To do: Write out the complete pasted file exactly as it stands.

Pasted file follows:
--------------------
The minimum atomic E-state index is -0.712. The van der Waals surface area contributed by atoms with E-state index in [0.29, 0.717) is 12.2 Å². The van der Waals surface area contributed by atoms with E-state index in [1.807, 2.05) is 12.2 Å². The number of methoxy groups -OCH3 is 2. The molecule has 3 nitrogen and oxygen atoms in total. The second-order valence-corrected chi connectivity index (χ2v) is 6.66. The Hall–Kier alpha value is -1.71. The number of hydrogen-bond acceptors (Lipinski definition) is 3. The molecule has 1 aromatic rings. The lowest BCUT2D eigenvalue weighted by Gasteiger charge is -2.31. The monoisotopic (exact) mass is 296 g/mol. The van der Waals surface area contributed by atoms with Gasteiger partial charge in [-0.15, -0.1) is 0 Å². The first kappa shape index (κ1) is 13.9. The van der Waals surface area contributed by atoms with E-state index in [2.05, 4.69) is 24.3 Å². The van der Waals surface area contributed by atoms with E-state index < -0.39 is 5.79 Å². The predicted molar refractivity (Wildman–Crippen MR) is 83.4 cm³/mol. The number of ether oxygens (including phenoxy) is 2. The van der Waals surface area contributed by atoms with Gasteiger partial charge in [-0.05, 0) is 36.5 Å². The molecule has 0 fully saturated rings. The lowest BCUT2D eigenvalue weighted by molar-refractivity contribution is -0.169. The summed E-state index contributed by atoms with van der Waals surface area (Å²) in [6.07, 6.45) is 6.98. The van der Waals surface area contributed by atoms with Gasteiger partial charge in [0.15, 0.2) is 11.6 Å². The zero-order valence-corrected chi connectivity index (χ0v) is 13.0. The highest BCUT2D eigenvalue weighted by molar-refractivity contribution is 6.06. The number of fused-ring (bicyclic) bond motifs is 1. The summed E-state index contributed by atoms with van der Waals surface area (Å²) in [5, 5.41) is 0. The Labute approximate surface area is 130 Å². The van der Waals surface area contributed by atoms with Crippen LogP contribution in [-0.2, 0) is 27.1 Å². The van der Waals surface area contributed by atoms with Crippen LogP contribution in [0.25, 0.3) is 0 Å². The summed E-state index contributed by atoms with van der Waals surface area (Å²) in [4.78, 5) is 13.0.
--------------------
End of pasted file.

The minimum atomic E-state index is -0.712. The van der Waals surface area contributed by atoms with E-state index in [0.29, 0.717) is 12.2 Å². The van der Waals surface area contributed by atoms with E-state index in [1.807, 2.05) is 12.2 Å². The number of methoxy groups -OCH3 is 2. The molecule has 3 nitrogen and oxygen atoms in total. The second-order valence-corrected chi connectivity index (χ2v) is 6.66. The Hall–Kier alpha value is -1.71. The number of hydrogen-bond acceptors (Lipinski definition) is 3. The molecule has 1 aromatic rings. The lowest BCUT2D eigenvalue weighted by Gasteiger charge is -2.31. The monoisotopic (exact) mass is 296 g/mol. The van der Waals surface area contributed by atoms with Gasteiger partial charge in [-0.15, -0.1) is 0 Å². The first kappa shape index (κ1) is 13.9. The van der Waals surface area contributed by atoms with E-state index in [2.05, 4.69) is 24.3 Å². The van der Waals surface area contributed by atoms with E-state index < -0.39 is 5.79 Å². The predicted molar refractivity (Wildman–Crippen MR) is 83.4 cm³/mol. The number of ether oxygens (including phenoxy) is 2. The van der Waals surface area contributed by atoms with Gasteiger partial charge in [-0.05, 0) is 36.5 Å². The molecule has 0 fully saturated rings. The lowest BCUT2D eigenvalue weighted by molar-refractivity contribution is -0.169. The summed E-state index contributed by atoms with van der Waals surface area (Å²) in [6.07, 6.45) is 6.98. The van der Waals surface area contributed by atoms with Gasteiger partial charge in [0.15, 0.2) is 11.6 Å². The zero-order valence-corrected chi connectivity index (χ0v) is 13.0. The highest BCUT2D eigenvalue weighted by molar-refractivity contribution is 6.06. The number of fused-ring (bicyclic) bond motifs is 1. The summed E-state index contributed by atoms with van der Waals surface area (Å²) in [5, 5.41) is 0. The Labute approximate surface area is 130 Å². The van der Waals surface area contributed by atoms with Crippen LogP contribution in [-0.2, 0) is 27.1 Å². The van der Waals surface area contributed by atoms with Crippen LogP contribution in [0.25, 0.3) is 0 Å². The summed E-state index contributed by atoms with van der Waals surface area (Å²) in [4.78, 5) is 13.0.